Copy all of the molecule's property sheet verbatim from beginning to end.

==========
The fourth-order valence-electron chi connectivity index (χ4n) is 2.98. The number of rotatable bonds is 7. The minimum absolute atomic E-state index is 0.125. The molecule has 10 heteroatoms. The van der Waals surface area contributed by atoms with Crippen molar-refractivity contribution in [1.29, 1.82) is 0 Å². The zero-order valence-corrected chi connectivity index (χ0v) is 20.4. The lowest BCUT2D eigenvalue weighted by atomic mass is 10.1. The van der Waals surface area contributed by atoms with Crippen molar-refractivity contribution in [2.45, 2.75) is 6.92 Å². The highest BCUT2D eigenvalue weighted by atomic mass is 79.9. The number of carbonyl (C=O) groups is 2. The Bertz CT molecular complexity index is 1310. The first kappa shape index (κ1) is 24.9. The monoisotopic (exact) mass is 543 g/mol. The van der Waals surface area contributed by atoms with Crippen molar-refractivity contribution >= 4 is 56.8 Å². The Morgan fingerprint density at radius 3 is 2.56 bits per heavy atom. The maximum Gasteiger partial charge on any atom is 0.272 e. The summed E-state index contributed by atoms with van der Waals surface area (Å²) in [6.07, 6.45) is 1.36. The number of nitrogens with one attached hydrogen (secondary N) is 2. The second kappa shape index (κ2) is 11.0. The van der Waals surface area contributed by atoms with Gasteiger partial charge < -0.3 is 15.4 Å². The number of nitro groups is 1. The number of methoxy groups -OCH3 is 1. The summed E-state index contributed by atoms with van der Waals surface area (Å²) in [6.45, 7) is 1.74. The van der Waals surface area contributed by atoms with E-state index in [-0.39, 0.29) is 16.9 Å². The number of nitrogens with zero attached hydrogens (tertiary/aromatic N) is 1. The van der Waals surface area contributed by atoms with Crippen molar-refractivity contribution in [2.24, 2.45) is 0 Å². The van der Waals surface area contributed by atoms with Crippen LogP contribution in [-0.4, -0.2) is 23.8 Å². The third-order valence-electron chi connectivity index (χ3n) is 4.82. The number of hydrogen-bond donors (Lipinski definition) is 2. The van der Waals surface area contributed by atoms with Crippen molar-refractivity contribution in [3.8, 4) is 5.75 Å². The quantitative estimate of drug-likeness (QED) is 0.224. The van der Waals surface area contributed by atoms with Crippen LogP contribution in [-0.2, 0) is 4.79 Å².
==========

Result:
The fourth-order valence-electron chi connectivity index (χ4n) is 2.98. The number of rotatable bonds is 7. The minimum absolute atomic E-state index is 0.125. The molecule has 10 heteroatoms. The van der Waals surface area contributed by atoms with Crippen molar-refractivity contribution in [1.29, 1.82) is 0 Å². The zero-order valence-corrected chi connectivity index (χ0v) is 20.4. The lowest BCUT2D eigenvalue weighted by atomic mass is 10.1. The van der Waals surface area contributed by atoms with Crippen molar-refractivity contribution in [2.45, 2.75) is 6.92 Å². The highest BCUT2D eigenvalue weighted by atomic mass is 79.9. The number of carbonyl (C=O) groups is 2. The Bertz CT molecular complexity index is 1310. The first kappa shape index (κ1) is 24.9. The monoisotopic (exact) mass is 543 g/mol. The van der Waals surface area contributed by atoms with Crippen molar-refractivity contribution >= 4 is 56.8 Å². The Morgan fingerprint density at radius 3 is 2.56 bits per heavy atom. The maximum Gasteiger partial charge on any atom is 0.272 e. The summed E-state index contributed by atoms with van der Waals surface area (Å²) in [6.07, 6.45) is 1.36. The number of nitrogens with one attached hydrogen (secondary N) is 2. The second kappa shape index (κ2) is 11.0. The van der Waals surface area contributed by atoms with Gasteiger partial charge < -0.3 is 15.4 Å². The number of nitro groups is 1. The number of methoxy groups -OCH3 is 1. The summed E-state index contributed by atoms with van der Waals surface area (Å²) in [6.45, 7) is 1.74. The van der Waals surface area contributed by atoms with E-state index in [-0.39, 0.29) is 16.9 Å². The number of nitrogens with zero attached hydrogens (tertiary/aromatic N) is 1. The van der Waals surface area contributed by atoms with Crippen molar-refractivity contribution in [2.24, 2.45) is 0 Å². The van der Waals surface area contributed by atoms with Crippen LogP contribution in [-0.4, -0.2) is 23.8 Å². The third-order valence-electron chi connectivity index (χ3n) is 4.82. The number of hydrogen-bond donors (Lipinski definition) is 2. The van der Waals surface area contributed by atoms with Crippen molar-refractivity contribution in [3.8, 4) is 5.75 Å². The quantitative estimate of drug-likeness (QED) is 0.224. The van der Waals surface area contributed by atoms with Crippen LogP contribution in [-0.2, 0) is 4.79 Å².